A new resource is now available to members of the deaf community who may be experiencing a crisis.

Videophones that allow people to use American Sign Language are being added to the 988 suicide hotline. Tia Dole is a suicide and crisis lifeline officer based in New York. She appeared at a ceremony Friday in central Missouri’s Columbia unveiling the new videophone service.

“People need to be served in their own language,” Dole said. “People shouldn’t have to chat and text, that is English. ASL is not English. It is our own language, and people need to be able to receive culturally appropriate care in the language of their choice when they are in crisis.”

Dole said 15 percent of Americans struggle with their hearing, and wants the deaf community to know that 988 is there to help if needed.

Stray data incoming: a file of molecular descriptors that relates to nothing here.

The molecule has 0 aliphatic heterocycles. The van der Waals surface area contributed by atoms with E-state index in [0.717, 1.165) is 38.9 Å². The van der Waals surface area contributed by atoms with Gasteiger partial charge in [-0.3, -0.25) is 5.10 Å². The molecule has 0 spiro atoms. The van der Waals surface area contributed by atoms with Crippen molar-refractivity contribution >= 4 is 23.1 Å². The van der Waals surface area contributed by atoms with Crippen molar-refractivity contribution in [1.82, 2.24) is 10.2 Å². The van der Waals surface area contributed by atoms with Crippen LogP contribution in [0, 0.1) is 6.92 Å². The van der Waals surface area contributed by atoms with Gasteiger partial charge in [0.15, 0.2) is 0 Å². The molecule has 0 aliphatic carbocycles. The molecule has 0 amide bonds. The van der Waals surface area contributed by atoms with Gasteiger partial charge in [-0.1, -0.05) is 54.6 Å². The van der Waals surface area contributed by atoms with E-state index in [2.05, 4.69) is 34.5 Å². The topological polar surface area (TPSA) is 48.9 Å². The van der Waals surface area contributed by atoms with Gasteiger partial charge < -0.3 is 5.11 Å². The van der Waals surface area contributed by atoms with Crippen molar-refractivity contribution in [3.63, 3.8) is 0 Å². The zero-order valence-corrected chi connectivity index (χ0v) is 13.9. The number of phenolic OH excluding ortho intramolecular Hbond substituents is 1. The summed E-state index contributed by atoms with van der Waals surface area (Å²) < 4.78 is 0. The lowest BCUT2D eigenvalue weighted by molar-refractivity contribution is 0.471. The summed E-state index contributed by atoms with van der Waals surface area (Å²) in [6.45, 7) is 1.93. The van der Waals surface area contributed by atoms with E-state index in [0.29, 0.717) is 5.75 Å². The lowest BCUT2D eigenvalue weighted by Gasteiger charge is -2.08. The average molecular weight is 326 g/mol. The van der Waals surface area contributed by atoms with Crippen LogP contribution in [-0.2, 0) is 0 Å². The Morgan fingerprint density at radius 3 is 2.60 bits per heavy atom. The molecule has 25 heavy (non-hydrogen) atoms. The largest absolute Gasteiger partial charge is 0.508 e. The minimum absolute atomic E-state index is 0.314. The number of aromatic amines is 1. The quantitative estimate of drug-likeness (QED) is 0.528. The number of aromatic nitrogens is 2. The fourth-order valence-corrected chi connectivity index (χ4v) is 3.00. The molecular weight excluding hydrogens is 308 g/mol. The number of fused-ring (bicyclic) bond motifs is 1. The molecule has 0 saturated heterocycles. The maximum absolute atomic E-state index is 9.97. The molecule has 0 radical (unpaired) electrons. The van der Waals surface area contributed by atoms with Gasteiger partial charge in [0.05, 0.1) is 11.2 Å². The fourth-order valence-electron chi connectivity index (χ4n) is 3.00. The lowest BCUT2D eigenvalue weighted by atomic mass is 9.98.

Sol Romero is operations manager for Columbia-based DeafLEAD and is himself deaf.

“The launch of the 988 videophone, which is an extremely groundbreaking initiative even within the DeafLEAD agency, does provide deaf individuals with that direct access to suicide prevention services,” Romero said through an ASL interpreter.

The unveiling of videophone services was part of a ceremony celebrating the one-year anniversary of the national 988 crisis line.

Copyright 2023, Missourinet.